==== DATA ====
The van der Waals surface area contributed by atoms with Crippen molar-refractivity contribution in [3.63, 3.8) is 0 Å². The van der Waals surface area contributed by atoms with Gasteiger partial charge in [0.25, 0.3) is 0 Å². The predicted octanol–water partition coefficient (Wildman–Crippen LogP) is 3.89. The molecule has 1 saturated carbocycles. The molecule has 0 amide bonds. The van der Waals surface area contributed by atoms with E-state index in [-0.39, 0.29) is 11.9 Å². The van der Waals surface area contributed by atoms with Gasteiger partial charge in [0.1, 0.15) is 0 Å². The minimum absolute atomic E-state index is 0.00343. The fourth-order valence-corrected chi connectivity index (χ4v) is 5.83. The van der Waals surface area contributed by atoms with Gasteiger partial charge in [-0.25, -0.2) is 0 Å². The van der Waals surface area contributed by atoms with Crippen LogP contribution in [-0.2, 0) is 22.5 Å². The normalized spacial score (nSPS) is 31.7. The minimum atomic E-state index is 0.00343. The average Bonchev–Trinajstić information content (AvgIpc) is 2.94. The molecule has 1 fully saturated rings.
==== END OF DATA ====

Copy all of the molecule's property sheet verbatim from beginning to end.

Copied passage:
The van der Waals surface area contributed by atoms with Crippen molar-refractivity contribution in [3.63, 3.8) is 0 Å². The van der Waals surface area contributed by atoms with Gasteiger partial charge in [0.25, 0.3) is 0 Å². The predicted octanol–water partition coefficient (Wildman–Crippen LogP) is 3.89. The molecule has 1 saturated carbocycles. The molecule has 0 amide bonds. The van der Waals surface area contributed by atoms with E-state index in [-0.39, 0.29) is 11.9 Å². The van der Waals surface area contributed by atoms with Gasteiger partial charge in [0.1, 0.15) is 0 Å². The minimum absolute atomic E-state index is 0.00343. The fourth-order valence-corrected chi connectivity index (χ4v) is 5.83. The van der Waals surface area contributed by atoms with Gasteiger partial charge in [-0.25, -0.2) is 0 Å². The van der Waals surface area contributed by atoms with Crippen LogP contribution in [-0.2, 0) is 22.5 Å². The normalized spacial score (nSPS) is 31.7. The minimum atomic E-state index is 0.00343. The average Bonchev–Trinajstić information content (AvgIpc) is 2.94. The molecule has 1 fully saturated rings.